The "free" PSA test (PSA-f)
and how it may spare you a biopsy
The free PSA test, often written PSA-f or FPSA, sometimes called
PSA II, helps your urologist decide whether you need a biopsy.
Low free PSA may indicate prostate cancer. High free PSA along with other factors may indicate that you have BPH and no need of biopsy.
The free PSA test measures the proportion of free PSA to bound PSA in the total PSA in your blood sample. It's called this because PSA-f circulates in the bloodstream "unbound," without a carrier protein.
Combined with prostate volume, percent free PSA calculation helps reduce the number of biopsies based on "false positive" PSA test results. This may spare you an unnecessary biopsy.
High free PSA -- above 25% -- usually indicates BPH (benign prostate hyperplasia).
Low free PSA likely signals prostate cancer. Most men with prostate cancer have a free PSA below 15%.
If free PSA is below 7%, prostate cancer is most likely. According to American Cancer Society and National Cancer Institute, men with free PSA at 7% or lower should undergo biopsy. If biopsy is negative but free PSA remains low, repeat biopsy is in order.
If total PSA is low, rate of PSA rise over a series of tests may send a warning. PSA velocity is an independent measure of likely prostate cancer.
Remember, a single PSA test is seldom enough to call for a biopsy. A study published in JAMA (May 28,
2003) says: "An isolated elevation in PSA level should be confirmed several weeks later before proceeding with further testing, including prostate biopsy."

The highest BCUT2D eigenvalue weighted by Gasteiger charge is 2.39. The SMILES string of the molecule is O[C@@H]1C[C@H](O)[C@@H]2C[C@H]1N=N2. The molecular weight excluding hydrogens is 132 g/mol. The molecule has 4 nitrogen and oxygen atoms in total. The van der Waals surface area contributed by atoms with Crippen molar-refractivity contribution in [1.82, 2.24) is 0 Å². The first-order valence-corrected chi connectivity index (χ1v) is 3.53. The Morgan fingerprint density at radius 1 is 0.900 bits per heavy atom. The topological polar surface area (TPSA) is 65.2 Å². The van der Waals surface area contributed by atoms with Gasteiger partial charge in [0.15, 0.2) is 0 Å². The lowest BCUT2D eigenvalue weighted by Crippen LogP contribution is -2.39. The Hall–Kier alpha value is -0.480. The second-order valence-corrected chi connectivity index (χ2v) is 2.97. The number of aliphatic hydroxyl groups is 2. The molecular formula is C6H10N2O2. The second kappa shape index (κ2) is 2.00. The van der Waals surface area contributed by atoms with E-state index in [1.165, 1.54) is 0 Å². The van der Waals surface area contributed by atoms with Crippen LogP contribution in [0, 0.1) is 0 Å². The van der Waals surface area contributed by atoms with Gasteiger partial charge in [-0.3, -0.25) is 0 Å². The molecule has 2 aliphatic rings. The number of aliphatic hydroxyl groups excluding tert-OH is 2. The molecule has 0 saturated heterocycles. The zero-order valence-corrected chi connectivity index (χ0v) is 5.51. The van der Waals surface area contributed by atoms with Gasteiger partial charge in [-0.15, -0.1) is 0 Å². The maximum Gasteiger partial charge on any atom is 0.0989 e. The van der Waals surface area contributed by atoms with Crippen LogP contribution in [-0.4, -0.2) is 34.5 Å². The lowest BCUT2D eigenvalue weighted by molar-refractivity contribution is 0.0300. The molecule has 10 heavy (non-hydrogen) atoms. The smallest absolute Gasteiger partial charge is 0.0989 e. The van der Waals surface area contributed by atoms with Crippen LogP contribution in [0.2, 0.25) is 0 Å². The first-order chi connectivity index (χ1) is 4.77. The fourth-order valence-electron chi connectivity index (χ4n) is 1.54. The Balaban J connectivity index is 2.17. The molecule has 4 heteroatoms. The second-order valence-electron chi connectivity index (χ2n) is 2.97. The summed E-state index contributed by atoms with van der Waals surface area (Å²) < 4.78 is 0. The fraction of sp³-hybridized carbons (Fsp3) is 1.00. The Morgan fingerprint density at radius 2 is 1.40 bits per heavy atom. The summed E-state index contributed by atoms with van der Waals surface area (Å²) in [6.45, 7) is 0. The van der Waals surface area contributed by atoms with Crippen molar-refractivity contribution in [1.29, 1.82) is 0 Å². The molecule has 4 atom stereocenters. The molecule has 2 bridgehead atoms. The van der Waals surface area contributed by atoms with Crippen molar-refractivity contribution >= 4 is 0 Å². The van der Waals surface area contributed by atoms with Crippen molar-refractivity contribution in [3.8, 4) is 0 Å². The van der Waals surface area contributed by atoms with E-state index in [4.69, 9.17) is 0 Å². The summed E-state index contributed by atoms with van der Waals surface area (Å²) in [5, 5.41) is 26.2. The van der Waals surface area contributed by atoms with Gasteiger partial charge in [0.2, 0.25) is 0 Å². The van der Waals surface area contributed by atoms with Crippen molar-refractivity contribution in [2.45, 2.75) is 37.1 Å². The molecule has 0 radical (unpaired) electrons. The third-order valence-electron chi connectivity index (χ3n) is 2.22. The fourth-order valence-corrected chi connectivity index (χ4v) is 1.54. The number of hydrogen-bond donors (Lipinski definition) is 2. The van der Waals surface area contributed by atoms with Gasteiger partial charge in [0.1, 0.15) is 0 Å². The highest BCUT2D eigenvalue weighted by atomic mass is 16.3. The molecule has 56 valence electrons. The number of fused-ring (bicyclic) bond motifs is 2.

In 2002 a study in Finland found that "Prostate cancer probability depended most strongly on the percentage of free PSA. Total PSA, prostate volume, and DRE also contributed to prostate cancer probability, whereas age and family history of prostate cancer did not." Estimation of prostate cancer risk on the basis of total and free prostate-specific antigen, prostate volume and digital rectal examination. Eur Urol. 2002 Jun;41(6):619-26
The CHART below may help you see the process. The chart is based on information from the American Cancer Society and National Cancer Institute. These charts are not intended as medical advice. Please consult your doctor(s) about prostate cancer and any other prostate and health problems.
For an American Urological Association Chart (March 1, 2000) click here.